e13856 (11 pages)
Studies have shown that the activity of muscarinic receptors and their affinity to agonists are sensitive to membrane potential. It was reported that in airway smooth muscle (ASM) depolarization evoked by high K+ solution increases contractility through direct effects on M3 muscarinic receptors. In this study, we assessed the physiological relevance of voltage sensitivity of muscarinic receptors on ASM contractility. Our findings reveal that depolarization by high K+ solution induces contraction in intact mouse trachea predominantly through activation of acetylcholine release from embedded nerves, and to a lesser extent by direct effects on M3 receptors. We therefore devised a pharmacological approach to depolarize tissue to various extents in an organ bath preparation, and isolate contraction due exclusively to ASM muscarinic receptors within range of physiological voltages. Our results indicate that unliganded muscarinic receptors do not contribute to contraction regardless of voltage. Utilizing low K+ solution to hyperpolarize membrane potentials during contractions had no effect on liganded muscarinic receptor-evoked contractions, although it eliminated the contribution of voltage-gated calcium channels. However, we found that muscarinic signaling was potentiated by at least 42% at depolarizing voltages (average -12 mV) induced by high K+ solution (20 mmol/L K+). In summary, we conclude that contractions evoked by direct activation of muscarinic receptors have negligible sensitivity to physiological voltages. However, contraction activated by cholinergic stimulation can be potentiated by membrane potentials occurring beyond the physiological range of ASM.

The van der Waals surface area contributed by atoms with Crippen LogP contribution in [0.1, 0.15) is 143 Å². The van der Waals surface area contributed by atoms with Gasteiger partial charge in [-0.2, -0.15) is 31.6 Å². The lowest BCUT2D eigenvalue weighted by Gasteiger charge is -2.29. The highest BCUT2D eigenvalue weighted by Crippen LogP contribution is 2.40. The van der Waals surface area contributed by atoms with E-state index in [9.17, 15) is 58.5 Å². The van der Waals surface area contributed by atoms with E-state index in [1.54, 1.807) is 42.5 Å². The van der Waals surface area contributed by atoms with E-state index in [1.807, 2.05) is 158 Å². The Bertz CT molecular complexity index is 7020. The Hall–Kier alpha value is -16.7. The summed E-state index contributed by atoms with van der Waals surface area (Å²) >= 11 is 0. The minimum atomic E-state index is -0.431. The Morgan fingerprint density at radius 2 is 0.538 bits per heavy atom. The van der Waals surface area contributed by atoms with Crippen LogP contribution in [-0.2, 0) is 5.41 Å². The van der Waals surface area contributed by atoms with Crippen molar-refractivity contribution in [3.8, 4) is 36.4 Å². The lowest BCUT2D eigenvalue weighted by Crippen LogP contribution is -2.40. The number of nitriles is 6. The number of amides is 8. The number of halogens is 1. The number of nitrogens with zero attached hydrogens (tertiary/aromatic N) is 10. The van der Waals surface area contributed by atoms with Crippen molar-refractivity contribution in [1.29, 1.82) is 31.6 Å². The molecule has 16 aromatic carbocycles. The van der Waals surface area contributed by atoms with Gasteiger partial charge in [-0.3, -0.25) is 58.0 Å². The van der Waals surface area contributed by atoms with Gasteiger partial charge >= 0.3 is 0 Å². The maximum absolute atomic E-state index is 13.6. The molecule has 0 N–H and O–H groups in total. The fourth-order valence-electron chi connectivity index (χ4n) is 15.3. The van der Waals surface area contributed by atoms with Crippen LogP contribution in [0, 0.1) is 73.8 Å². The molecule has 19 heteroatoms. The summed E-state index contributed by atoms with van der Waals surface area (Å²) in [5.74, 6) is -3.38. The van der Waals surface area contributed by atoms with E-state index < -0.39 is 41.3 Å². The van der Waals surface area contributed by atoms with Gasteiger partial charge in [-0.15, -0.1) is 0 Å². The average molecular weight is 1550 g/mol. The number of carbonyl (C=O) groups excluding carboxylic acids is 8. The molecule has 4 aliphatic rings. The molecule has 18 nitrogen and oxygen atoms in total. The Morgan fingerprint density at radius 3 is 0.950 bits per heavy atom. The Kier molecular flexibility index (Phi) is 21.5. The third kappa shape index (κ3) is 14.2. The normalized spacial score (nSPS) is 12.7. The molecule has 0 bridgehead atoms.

Original Publication Citation
Semenov, I., & Brenner, R. (2018). Voltage effects on muscarinic acetylcholine receptor‐mediated contractions of airway smooth muscle. Physiological reports, 6(17), e13856. doi:10.14814/phy2.13856
Semenov, Iurii and Brenner, Robert, "Voltage Effects on Muscarinic Acetylcholine Receptor-Mediated Contractions of Airway Smooth Muscle" (2018). Bioelectrics Publications. 216.